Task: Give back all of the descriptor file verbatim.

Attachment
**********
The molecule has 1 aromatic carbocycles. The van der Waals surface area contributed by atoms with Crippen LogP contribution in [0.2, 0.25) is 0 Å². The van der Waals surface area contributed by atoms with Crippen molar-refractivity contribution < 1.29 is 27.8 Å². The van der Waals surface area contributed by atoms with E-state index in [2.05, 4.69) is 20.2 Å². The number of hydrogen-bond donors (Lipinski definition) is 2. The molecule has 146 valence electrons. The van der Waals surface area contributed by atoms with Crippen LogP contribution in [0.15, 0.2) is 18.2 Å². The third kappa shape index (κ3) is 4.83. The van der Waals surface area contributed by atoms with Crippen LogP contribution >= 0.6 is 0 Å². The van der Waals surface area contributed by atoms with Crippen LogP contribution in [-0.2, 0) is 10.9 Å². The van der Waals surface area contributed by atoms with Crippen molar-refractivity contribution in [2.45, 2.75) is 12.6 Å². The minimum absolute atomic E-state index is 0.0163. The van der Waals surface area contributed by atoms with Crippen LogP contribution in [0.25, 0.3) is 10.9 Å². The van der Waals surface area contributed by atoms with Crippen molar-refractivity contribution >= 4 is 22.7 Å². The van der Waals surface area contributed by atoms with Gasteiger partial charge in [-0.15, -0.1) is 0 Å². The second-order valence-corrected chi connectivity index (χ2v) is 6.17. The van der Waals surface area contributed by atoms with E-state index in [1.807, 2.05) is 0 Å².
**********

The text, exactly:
The molecule has 1 aromatic carbocycles. The van der Waals surface area contributed by atoms with Crippen LogP contribution in [0.2, 0.25) is 0 Å². The van der Waals surface area contributed by atoms with Crippen molar-refractivity contribution < 1.29 is 27.8 Å². The van der Waals surface area contributed by atoms with E-state index in [2.05, 4.69) is 20.2 Å². The number of hydrogen-bond donors (Lipinski definition) is 2. The molecule has 146 valence electrons. The van der Waals surface area contributed by atoms with Crippen LogP contribution in [0.15, 0.2) is 18.2 Å². The third kappa shape index (κ3) is 4.83. The van der Waals surface area contributed by atoms with Crippen LogP contribution >= 0.6 is 0 Å². The van der Waals surface area contributed by atoms with Crippen LogP contribution in [-0.2, 0) is 10.9 Å². The van der Waals surface area contributed by atoms with Crippen molar-refractivity contribution in [2.45, 2.75) is 12.6 Å². The minimum absolute atomic E-state index is 0.0163. The van der Waals surface area contributed by atoms with Crippen LogP contribution in [0.25, 0.3) is 10.9 Å². The van der Waals surface area contributed by atoms with Crippen molar-refractivity contribution >= 4 is 22.7 Å². The van der Waals surface area contributed by atoms with Gasteiger partial charge in [-0.15, -0.1) is 0 Å². The second-order valence-corrected chi connectivity index (χ2v) is 6.17. The van der Waals surface area contributed by atoms with E-state index in [1.807, 2.05) is 0 Å².